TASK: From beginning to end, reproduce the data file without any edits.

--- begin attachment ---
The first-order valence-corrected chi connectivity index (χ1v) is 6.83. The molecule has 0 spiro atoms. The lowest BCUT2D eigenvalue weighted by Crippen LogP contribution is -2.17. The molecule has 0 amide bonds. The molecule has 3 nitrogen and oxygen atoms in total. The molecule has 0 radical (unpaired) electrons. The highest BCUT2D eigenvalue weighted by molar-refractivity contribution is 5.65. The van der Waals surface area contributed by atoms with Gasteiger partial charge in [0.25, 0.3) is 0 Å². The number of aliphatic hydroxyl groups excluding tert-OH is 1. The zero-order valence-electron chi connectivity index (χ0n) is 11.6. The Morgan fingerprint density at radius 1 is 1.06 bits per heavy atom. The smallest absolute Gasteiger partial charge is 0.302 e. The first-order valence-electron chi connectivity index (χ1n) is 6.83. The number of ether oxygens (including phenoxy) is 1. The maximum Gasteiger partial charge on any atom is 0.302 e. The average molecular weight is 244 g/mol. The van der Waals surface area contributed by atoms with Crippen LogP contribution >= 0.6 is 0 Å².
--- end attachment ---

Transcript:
The first-order valence-corrected chi connectivity index (χ1v) is 6.83. The molecule has 0 spiro atoms. The lowest BCUT2D eigenvalue weighted by Crippen LogP contribution is -2.17. The molecule has 0 amide bonds. The molecule has 3 nitrogen and oxygen atoms in total. The molecule has 0 radical (unpaired) electrons. The highest BCUT2D eigenvalue weighted by molar-refractivity contribution is 5.65. The van der Waals surface area contributed by atoms with Gasteiger partial charge in [0.25, 0.3) is 0 Å². The number of aliphatic hydroxyl groups excluding tert-OH is 1. The zero-order valence-electron chi connectivity index (χ0n) is 11.6. The Morgan fingerprint density at radius 1 is 1.06 bits per heavy atom. The smallest absolute Gasteiger partial charge is 0.302 e. The first-order valence-electron chi connectivity index (χ1n) is 6.83. The number of ether oxygens (including phenoxy) is 1. The maximum Gasteiger partial charge on any atom is 0.302 e. The average molecular weight is 244 g/mol. The van der Waals surface area contributed by atoms with Crippen LogP contribution >= 0.6 is 0 Å².